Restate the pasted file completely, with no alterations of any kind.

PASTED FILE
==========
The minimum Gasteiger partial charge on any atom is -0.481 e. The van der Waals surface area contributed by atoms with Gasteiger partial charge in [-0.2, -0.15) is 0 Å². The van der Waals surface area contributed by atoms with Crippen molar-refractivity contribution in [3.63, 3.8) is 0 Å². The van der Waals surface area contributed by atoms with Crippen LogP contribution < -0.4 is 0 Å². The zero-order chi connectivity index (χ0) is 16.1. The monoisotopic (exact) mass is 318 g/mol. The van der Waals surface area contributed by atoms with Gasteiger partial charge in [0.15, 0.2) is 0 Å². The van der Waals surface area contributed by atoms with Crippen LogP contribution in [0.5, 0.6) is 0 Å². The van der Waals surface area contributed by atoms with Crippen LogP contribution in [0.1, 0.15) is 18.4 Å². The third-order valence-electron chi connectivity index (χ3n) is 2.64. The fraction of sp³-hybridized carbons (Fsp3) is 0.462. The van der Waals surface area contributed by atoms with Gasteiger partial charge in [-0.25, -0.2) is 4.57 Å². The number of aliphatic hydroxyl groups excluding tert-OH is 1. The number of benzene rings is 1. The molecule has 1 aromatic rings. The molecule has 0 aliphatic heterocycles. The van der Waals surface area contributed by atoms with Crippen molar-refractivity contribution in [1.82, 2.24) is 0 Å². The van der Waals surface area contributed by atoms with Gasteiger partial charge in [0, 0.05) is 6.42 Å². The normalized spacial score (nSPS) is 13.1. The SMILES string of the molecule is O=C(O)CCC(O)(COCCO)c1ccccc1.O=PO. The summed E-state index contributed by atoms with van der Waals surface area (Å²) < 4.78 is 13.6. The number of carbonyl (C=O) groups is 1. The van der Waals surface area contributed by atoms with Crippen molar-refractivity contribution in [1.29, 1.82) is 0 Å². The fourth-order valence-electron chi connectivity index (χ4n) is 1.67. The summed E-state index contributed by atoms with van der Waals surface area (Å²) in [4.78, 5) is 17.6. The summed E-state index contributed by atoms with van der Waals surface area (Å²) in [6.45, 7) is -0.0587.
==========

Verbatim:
The minimum Gasteiger partial charge on any atom is -0.481 e. The van der Waals surface area contributed by atoms with Gasteiger partial charge in [-0.2, -0.15) is 0 Å². The van der Waals surface area contributed by atoms with Crippen molar-refractivity contribution in [3.63, 3.8) is 0 Å². The van der Waals surface area contributed by atoms with Crippen LogP contribution < -0.4 is 0 Å². The zero-order chi connectivity index (χ0) is 16.1. The monoisotopic (exact) mass is 318 g/mol. The van der Waals surface area contributed by atoms with Gasteiger partial charge in [0.15, 0.2) is 0 Å². The van der Waals surface area contributed by atoms with Crippen LogP contribution in [0.5, 0.6) is 0 Å². The van der Waals surface area contributed by atoms with Crippen LogP contribution in [0.1, 0.15) is 18.4 Å². The third-order valence-electron chi connectivity index (χ3n) is 2.64. The fraction of sp³-hybridized carbons (Fsp3) is 0.462. The van der Waals surface area contributed by atoms with Gasteiger partial charge in [-0.25, -0.2) is 4.57 Å². The number of aliphatic hydroxyl groups excluding tert-OH is 1. The number of benzene rings is 1. The molecule has 1 aromatic rings. The molecule has 0 aliphatic heterocycles. The van der Waals surface area contributed by atoms with Crippen molar-refractivity contribution in [1.82, 2.24) is 0 Å². The van der Waals surface area contributed by atoms with Gasteiger partial charge in [0, 0.05) is 6.42 Å². The normalized spacial score (nSPS) is 13.1. The SMILES string of the molecule is O=C(O)CCC(O)(COCCO)c1ccccc1.O=PO. The summed E-state index contributed by atoms with van der Waals surface area (Å²) < 4.78 is 13.6. The number of carbonyl (C=O) groups is 1. The van der Waals surface area contributed by atoms with Crippen molar-refractivity contribution in [1.29, 1.82) is 0 Å². The fourth-order valence-electron chi connectivity index (χ4n) is 1.67. The summed E-state index contributed by atoms with van der Waals surface area (Å²) in [4.78, 5) is 17.6. The summed E-state index contributed by atoms with van der Waals surface area (Å²) in [6.45, 7) is -0.0587.